I’ve always been fascinated by improv theater. During this year’s inaugural Work Human conference, Globoforce invited Boston’s Improv Asylum to conduct a session on business improv. I couldn’t resist the opportunity to learn more.
I know one of the key principles is the idea of “Yes, and…” What was great about the Improv Asylum’s session was how they used activities to help us understand where the phrase comes from and why it is important in business. Through a series of humorous sketches, they showed us how conversations evolve depending upon the way you respond. For example:
When we respond with “no”, the conversation is limited. The word “no” stops the idea from being developed. “No” can not only stall the idea but take the conversation in a negative direction. “No” can cause distrust and people will play it safe so they don’t run the risk of failure – whether that’s the person putting the idea on the table or the person saying “no”.
When we respond with being a “Devil’s advocate”, we can stop the conversation as well. Yes, it’s true that being a contrarian can bring value to the discussion. There are times when we need to consider the harshest critic. But only when it’s done at the right time and in the right way. If the majority of the discussion is focused on defending the idea, then Devil’s advocate is disrupting the process for not being supportive.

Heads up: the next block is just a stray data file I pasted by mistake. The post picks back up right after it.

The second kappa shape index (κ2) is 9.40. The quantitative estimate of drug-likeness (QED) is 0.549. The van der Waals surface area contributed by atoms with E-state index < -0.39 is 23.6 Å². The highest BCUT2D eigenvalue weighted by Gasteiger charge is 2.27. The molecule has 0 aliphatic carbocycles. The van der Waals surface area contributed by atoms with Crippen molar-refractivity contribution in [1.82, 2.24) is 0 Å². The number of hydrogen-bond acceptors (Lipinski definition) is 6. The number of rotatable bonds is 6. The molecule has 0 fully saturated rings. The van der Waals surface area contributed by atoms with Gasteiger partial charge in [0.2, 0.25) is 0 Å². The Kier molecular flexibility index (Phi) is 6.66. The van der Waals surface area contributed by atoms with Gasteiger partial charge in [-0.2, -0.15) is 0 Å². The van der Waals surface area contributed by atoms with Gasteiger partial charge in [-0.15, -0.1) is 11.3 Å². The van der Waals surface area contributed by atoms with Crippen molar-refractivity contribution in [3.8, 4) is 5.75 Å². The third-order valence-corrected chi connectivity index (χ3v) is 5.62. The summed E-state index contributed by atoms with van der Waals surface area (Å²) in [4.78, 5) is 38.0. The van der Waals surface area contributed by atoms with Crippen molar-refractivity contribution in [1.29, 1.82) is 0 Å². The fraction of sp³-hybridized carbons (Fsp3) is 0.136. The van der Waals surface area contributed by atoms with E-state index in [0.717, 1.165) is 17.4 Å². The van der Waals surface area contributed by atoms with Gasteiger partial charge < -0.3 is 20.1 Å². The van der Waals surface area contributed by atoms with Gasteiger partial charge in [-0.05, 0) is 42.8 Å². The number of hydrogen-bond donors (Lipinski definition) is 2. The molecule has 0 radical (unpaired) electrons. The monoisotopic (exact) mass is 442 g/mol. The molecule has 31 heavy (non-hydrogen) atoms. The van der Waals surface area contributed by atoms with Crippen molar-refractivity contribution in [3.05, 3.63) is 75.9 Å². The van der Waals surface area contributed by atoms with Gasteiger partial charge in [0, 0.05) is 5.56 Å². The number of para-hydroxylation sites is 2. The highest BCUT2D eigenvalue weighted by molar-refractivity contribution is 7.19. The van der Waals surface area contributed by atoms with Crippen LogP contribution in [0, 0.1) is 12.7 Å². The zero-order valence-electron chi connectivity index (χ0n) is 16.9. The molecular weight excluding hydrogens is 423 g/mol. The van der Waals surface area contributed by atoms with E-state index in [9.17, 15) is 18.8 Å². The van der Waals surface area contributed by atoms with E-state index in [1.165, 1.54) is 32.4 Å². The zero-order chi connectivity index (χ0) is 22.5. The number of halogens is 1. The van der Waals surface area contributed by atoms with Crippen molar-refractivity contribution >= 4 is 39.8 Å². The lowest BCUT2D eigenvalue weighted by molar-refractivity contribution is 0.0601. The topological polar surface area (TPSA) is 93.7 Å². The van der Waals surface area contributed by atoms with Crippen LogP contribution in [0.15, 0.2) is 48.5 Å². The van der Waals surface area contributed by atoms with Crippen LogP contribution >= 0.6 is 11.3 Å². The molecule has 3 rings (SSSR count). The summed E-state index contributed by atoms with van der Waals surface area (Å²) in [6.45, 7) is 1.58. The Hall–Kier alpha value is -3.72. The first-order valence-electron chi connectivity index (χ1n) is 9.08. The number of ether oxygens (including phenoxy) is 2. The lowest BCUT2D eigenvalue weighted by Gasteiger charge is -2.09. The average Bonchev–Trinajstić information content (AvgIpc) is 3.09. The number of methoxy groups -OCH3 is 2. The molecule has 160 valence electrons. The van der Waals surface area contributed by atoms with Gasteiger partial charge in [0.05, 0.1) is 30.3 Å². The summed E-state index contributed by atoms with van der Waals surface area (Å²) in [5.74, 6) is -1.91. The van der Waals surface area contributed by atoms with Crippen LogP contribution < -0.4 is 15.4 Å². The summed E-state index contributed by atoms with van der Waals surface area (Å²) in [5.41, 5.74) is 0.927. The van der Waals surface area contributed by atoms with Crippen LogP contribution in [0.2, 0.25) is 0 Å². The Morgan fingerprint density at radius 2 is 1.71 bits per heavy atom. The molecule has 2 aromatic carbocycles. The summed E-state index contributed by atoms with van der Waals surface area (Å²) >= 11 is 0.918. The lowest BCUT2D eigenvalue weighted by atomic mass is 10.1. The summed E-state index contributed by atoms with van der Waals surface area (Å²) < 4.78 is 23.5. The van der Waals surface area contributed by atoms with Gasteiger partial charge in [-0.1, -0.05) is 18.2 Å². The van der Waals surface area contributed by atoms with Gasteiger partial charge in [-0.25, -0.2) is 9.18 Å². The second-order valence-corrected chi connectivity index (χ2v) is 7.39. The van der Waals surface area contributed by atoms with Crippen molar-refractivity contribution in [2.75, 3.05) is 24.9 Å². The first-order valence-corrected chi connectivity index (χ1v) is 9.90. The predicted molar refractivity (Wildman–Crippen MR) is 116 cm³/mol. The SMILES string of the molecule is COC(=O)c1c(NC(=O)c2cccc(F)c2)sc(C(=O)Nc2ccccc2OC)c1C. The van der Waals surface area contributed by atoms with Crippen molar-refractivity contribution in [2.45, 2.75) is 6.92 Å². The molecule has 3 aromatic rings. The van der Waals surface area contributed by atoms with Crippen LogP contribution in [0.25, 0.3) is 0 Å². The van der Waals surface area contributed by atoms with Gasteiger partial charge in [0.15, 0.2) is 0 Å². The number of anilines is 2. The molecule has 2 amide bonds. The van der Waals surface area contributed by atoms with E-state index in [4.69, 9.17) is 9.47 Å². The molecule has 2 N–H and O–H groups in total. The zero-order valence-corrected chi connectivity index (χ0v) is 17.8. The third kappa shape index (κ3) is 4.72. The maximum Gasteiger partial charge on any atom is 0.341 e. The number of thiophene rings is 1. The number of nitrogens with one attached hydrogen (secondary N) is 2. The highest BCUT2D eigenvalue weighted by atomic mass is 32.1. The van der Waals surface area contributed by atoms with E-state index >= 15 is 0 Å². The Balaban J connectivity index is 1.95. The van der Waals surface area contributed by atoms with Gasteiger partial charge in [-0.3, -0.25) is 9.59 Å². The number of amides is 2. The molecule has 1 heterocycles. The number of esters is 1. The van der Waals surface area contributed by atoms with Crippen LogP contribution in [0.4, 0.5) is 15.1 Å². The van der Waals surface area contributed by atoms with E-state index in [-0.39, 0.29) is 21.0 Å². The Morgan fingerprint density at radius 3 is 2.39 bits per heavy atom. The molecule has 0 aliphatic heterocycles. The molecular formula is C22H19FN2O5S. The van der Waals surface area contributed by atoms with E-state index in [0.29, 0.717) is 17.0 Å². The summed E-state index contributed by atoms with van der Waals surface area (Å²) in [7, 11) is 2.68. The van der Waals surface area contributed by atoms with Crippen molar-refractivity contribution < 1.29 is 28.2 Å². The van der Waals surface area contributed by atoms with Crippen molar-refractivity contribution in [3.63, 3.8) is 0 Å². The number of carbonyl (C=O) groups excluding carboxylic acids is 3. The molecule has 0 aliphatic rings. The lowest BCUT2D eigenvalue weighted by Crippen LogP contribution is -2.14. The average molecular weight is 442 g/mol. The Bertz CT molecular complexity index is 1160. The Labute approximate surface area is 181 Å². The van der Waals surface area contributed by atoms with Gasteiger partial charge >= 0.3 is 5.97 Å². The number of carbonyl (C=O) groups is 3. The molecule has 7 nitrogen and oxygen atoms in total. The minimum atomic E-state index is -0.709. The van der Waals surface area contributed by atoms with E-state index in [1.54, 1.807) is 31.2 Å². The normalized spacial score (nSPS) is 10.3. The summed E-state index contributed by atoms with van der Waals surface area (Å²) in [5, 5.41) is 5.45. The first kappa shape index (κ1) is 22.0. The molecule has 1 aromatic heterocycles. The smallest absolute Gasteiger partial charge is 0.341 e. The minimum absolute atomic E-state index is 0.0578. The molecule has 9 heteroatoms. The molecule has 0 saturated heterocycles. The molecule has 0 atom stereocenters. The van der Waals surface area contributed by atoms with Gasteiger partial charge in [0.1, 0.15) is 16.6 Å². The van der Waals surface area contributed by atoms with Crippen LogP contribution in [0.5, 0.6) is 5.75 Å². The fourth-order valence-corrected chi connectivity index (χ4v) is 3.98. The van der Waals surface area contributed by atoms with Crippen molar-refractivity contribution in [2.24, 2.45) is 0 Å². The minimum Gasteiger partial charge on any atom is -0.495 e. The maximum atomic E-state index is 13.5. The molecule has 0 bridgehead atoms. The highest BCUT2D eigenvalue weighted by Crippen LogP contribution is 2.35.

When we try to soften our skepticism with a questioning technique that can take the conversation in either a negative or positive direction. A rapid fire of questions can limit the conversation. You might think you’re clarifying details when you’re really shutting the conversation down.
Which leads us to where “Yes, and…” comes in. The goal is to move the conversation forward by adding to the initial thought. This isn’t as easy as it looks. To effectively use the “Yes, and…” technique, a person must be courageous enough to put their idea on the table AND confident enough to have their idea altered or expanded.
Organizational cultures that support the use of “Yes, and … “ are benefiting from the results created through the use of creativity and innovation . They are building cultures that are non-judgmental when it comes to ideas. All ideas are valuable because using the “Yes, and…” technique creates ideas that everyone helped to develop.
That’s what teamwork is all about. It’s not one person’s idea. It’s everyone’s idea. And the way it becomes everyone’s idea is through the use of “Yes, and…”
If you want to introduce the idea of “Yes, and…” to your organization, here’s a quick meeting icebreaker you can use to start the dialogue. It’s based upon the 1971 television series “Electric Company”. Break the group into pairs. Have one person say the first word that comes to mind. The second person needs to put another word with it. The pair then says the new word. Example:
1st person “Car”
2nd person “Sun”
The point of the activity is that two people were able to work together to create something new. “Yes, and…” allows the company to make that happen on a bigger scale. Think about what your organization could accomplish if the answer to every question was “Yes, and…”
Image courtesy of Sharlyn Lauby